Sorry to say, but your images of cats, sunsets, and kids are NOT hanging in museums or on the walls of collectors for a reason. Instead of quickly judging single images, try to do a little research on WHY these images are so sought after.
Somehow, based on your sarcasm, my sense is that you really don't want to engage in a conversation about why Gursky is so important. Try Google.
Well, it's no surprise to read the chorus of "I could do that!" and "This is art??" and "What a bunch of crap!" It's amazing to me you people (yeah, I said it...you people) who come to PHOTOGRAPHY FORUM can not understand and appreciate some of the greatest photographers of all time! Do you even know anything about Gursky?? Have you seen any of his works in-person? Looked at any of his dozens of books?? What you seem to NOT understand is that fine art photography is not about one image, but a body of work, and the importance of that work in the overall medium. You people are the same who walk into a museum, and say "what's with the abstract painting?? It looks like a kid did that!"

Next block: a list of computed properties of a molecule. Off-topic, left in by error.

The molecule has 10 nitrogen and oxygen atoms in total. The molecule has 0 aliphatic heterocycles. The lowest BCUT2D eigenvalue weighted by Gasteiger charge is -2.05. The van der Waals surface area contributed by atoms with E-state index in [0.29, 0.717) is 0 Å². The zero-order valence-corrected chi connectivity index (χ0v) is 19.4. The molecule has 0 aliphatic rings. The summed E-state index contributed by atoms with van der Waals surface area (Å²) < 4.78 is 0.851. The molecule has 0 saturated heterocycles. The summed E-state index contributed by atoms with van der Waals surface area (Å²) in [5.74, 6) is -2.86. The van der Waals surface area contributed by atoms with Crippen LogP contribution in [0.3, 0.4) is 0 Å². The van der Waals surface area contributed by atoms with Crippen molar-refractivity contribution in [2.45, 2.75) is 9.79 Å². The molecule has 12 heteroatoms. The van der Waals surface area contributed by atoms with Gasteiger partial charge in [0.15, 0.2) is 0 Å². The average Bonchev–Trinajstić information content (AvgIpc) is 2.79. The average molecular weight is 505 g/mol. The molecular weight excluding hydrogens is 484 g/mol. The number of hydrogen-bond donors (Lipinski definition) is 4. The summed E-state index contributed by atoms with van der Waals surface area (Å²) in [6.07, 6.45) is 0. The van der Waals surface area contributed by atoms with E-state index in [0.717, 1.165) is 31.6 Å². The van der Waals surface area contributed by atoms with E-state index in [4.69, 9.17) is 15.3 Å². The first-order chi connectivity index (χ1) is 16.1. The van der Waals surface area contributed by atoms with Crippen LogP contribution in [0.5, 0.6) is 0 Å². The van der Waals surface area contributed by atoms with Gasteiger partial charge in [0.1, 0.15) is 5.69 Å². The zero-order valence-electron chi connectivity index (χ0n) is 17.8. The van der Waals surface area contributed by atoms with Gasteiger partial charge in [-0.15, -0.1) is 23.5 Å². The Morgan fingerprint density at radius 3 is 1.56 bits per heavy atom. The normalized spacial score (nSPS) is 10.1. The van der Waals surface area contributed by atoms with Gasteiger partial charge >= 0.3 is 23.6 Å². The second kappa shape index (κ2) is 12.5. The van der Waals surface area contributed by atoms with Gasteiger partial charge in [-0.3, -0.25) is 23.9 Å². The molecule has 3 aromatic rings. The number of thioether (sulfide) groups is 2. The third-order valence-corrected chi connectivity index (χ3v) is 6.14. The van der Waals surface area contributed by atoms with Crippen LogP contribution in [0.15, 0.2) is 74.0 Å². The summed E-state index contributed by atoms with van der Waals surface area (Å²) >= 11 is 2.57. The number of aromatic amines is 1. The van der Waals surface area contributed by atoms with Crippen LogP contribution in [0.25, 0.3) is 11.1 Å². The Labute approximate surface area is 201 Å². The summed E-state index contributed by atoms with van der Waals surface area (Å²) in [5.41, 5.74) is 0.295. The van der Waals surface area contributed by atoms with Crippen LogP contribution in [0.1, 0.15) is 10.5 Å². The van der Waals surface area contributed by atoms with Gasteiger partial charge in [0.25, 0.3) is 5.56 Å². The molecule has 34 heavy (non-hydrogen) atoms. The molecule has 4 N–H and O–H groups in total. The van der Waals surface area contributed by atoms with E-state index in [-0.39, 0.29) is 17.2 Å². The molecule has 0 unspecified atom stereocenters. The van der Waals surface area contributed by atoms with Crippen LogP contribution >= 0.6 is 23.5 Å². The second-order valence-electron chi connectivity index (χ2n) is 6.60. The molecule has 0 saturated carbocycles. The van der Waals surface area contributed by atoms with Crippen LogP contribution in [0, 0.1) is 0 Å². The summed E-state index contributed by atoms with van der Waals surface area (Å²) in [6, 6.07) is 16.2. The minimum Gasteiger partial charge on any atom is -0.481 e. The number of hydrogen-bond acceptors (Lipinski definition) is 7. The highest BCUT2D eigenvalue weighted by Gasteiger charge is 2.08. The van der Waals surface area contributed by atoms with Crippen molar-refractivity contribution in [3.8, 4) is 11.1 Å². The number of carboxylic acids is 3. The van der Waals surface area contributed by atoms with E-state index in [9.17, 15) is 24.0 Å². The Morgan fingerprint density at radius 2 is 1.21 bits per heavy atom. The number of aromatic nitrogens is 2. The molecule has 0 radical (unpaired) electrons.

Matz03: wow this site is so full of whiners! You don't like adobe don't buy it! $80 upgrade is really that expensive, what a joke. Even $150 for the product is still a steal for what you get, probably more important then other photo gear you'll purchase.
Henry, very well crafted. You are very smart.
Seriously. Some guy below claims Adobe's decision is an assault on his freedom??!! Anyway, it's not like your version 4.x doesn't work anymore. For me, the new features are very much worth it. But, hey, that's me - I'm a big spender, I guess. I'm Mr. Big.